the see-saw is meant for going up and down

I can tell I haven't been writing enough lately, not only here but in any space. Okay, it's not that I haven't been writing; I haven't been writing creatively. I've been editing and working on scholarship, which feeds a completely different part of me. Too often, the intellectual pieces of me thrive at the expense of my more emotional, creative, reflective pieces. I can be, as my mom gently reminds me, "too much in [my] head," meaning not enough in the moment, not enough living with my heart or passions. My current job as a professor prizes the intellectual and so spending time doing research and reading articles and preparing for class feels necessary, feels accomplished. A lot of energy goes into that work. Just as much, if not more, energy is needed for writing.

It takes time to reflect. It takes time to create. I've been giving my time elsewhere and I've accomplished some things I'm really proud of, but I can also feel that I need to carve out some time for my creative pursuits including photography now that it's getting nice outside.

I've written before about the difficulties of balance and how I think our drive for balance is problematic, mostly because it elides the daily struggles of our lives and assumes that as women we're supposed to be in equilibrium. My thoughts on this resurface just as the wonderful Brene Brown is launching A Week of Worthiness where we are to celebrate "our messy, imperfect, wild, stretch-marked, wonderful, heartbreaking, grace-filled, and joyful lives!" None of those descriptions are about balance or stasis or equilibrium.

I have never been good at standing still. I fidget in my sleep. I've moved house more times than most people I know. I crave the new project, the new design, the new course. I love planning reading lists and assignments. But, balance just isn't my thing. I accept that. Being me means being along for the ride; it means changing my mind 3 seconds after I placed my order and speaking up so that I get what I want. I'm not about drama; don't get me wrong. I am however, about having a full life. What I mean is that, like most of you, my life is busy. I try to be a good partner, a good teacher, a good friend, a good daughter. There are a lot of people and things that need my attention and I want to give my attention to them. They don't always get it. I have to prioritize and that needs to be okay with everyone, including myself. So often when I feel overwhelmed by "all the things I have to do," I find that a great deal of that pressure comes from me. Just a few sentences above I said, I try to be a good________. The problem is what is good enough for "good" is sometimes incredibly damaging to my own self-worth. I felt this way as a child. I vividly remember feeling like if I could prove my worth through good grades, being responsible: taking care of my brother, working a part-time job, and appearing somehow from the outside that I was a "good girl," (gosh, the damage that phrase has done to me) it would mean that all of the pain and shame and trauma of being raped would disappear. It would mean that mother was well and healthy and present. It would mean that we would become exactly the way we appeared: the perfect family.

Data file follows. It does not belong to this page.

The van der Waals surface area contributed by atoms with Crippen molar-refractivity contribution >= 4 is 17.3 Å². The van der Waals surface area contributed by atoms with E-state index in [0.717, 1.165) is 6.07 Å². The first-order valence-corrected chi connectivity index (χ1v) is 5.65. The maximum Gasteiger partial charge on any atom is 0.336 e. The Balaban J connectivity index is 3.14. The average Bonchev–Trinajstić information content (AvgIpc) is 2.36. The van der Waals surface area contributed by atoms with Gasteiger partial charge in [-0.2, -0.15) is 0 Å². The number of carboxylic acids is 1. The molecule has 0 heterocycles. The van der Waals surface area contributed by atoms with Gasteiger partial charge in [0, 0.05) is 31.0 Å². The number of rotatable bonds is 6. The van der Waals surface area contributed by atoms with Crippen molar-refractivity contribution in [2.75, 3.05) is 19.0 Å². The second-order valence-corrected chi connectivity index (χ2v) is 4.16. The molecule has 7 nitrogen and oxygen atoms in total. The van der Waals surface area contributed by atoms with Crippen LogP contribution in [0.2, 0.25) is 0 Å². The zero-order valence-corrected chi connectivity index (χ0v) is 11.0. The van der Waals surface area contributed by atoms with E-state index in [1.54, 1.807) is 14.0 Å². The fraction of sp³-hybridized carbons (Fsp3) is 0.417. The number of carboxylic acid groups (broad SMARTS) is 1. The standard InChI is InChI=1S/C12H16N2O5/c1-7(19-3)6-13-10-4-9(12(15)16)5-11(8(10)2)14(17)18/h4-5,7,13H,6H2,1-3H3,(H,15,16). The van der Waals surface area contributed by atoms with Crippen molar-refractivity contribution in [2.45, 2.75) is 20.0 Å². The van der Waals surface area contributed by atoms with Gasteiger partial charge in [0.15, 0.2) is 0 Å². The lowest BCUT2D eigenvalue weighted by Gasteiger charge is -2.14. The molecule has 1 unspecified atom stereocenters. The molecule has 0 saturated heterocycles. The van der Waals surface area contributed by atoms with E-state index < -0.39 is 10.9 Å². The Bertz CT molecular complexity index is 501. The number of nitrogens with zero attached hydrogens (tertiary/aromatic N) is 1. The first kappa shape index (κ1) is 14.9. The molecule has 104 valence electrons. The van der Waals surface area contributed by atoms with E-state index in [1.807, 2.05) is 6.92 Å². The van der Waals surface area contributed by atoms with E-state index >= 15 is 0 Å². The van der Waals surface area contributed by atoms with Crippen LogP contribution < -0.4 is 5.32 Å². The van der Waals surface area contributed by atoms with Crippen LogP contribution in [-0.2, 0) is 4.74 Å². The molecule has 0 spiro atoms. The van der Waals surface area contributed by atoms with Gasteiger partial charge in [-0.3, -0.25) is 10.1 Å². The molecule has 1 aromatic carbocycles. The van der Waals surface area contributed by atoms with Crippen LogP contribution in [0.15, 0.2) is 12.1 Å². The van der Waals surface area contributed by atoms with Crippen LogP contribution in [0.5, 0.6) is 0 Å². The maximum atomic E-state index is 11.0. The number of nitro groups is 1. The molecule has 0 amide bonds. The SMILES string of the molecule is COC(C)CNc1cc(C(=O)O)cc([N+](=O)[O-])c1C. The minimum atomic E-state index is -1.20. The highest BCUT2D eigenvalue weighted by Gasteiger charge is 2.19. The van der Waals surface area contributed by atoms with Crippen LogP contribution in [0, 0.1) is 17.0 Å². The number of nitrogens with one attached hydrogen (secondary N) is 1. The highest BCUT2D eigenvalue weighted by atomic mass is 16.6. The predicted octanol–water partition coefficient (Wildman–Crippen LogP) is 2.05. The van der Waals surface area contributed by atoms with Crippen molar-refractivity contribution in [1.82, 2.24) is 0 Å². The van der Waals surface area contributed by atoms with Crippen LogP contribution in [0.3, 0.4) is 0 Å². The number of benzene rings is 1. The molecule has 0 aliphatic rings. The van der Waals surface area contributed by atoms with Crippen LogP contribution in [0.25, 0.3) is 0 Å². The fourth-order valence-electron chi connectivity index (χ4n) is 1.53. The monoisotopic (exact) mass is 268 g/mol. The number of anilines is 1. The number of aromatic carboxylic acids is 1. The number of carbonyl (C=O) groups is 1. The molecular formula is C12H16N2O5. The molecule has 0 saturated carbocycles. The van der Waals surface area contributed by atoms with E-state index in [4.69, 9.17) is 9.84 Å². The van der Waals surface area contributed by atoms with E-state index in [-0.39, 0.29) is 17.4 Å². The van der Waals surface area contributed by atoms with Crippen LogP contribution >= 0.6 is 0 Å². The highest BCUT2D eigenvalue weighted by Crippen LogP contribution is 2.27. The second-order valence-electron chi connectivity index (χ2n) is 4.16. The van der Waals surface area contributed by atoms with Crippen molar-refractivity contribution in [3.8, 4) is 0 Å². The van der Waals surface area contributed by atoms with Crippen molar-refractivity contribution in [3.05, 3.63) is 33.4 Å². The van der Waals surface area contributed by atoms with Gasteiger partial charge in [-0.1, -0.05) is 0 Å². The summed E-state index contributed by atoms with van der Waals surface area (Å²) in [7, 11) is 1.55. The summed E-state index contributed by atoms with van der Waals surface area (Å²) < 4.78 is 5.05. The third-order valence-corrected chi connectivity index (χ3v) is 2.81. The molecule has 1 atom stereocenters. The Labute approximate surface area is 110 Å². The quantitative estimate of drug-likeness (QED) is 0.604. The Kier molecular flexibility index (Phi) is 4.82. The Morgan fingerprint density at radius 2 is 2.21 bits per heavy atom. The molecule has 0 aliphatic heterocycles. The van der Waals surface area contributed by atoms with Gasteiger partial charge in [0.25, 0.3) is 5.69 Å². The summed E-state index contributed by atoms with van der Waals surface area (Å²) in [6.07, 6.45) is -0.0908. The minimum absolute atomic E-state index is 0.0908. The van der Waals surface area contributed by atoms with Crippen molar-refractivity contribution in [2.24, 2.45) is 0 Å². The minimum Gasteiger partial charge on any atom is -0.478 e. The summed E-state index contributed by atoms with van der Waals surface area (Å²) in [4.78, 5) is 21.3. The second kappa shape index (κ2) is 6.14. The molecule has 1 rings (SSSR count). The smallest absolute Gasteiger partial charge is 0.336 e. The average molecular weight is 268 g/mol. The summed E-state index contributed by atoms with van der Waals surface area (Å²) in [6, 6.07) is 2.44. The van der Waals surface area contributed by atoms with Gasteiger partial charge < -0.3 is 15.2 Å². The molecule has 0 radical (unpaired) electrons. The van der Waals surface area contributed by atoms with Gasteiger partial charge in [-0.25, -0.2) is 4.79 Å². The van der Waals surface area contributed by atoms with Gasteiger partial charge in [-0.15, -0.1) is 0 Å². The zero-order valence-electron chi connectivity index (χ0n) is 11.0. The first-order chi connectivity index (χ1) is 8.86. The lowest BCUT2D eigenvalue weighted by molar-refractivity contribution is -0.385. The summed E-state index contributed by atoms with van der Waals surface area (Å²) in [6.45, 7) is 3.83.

I was in a relationship, once, that had all the markers of happiness. There was romance, compatibility, affection. We never fought. Ever, not once. I've talked about that relationship before in this post where I explain how lucky I am to be loved today. Part of why I didn't fight before was because I was afraid. I felt like it wasn't worth the argument. Perhaps some things aren't. But choosing nothing as important to speak my mind on exhibits the unworthiness I felt then. My obsession with being the perfect girlfriend collided (maybe they're always connected?) with my feelings that I was unworthy of love and so if I could be perfect, or even good enough I would prove myself worthy of the relationship.

You know, I spent years (and money on a therapist) trying to figure out what happened in that relationship and why it was unsuccessful. There are certainly many factors to its ending, the most significant being that I preferred women to men, but many of my failed relationships come back to not being myself because myself wouldn't be, certainly couldn't be enough.

It took me a while to discover my own worth, again. When I talk to people who have known me for much of my life, they speak about a series of dark periods, as a teenager and later in my 20's. There are so many ways I have struggled to reconcile these periods of my life, these versions of myself. I tried denial and distance but that ultimately left a "not quite right" feeling about that time, a time I needed to get where I am now. It's a time where I made mistakes, a lot of them. Perhaps I treated people badly; I pushed away those who wanted to be close. I see now, however, that though I might not be proud of that girl who was selfish and furious and passionate, I'm also jealous of her. I'm jealous because I cannot go there again. I can never be her, again. This is the danger in nostalgia. There has to be a way to accept the girls I've been without feeling regret or jealousy or overwhelming nostalgia.

For me, being worthy is connected to that embrace. To say I am worth it means they're worth it, too. Or, more importantly, saying they are worthy means I am.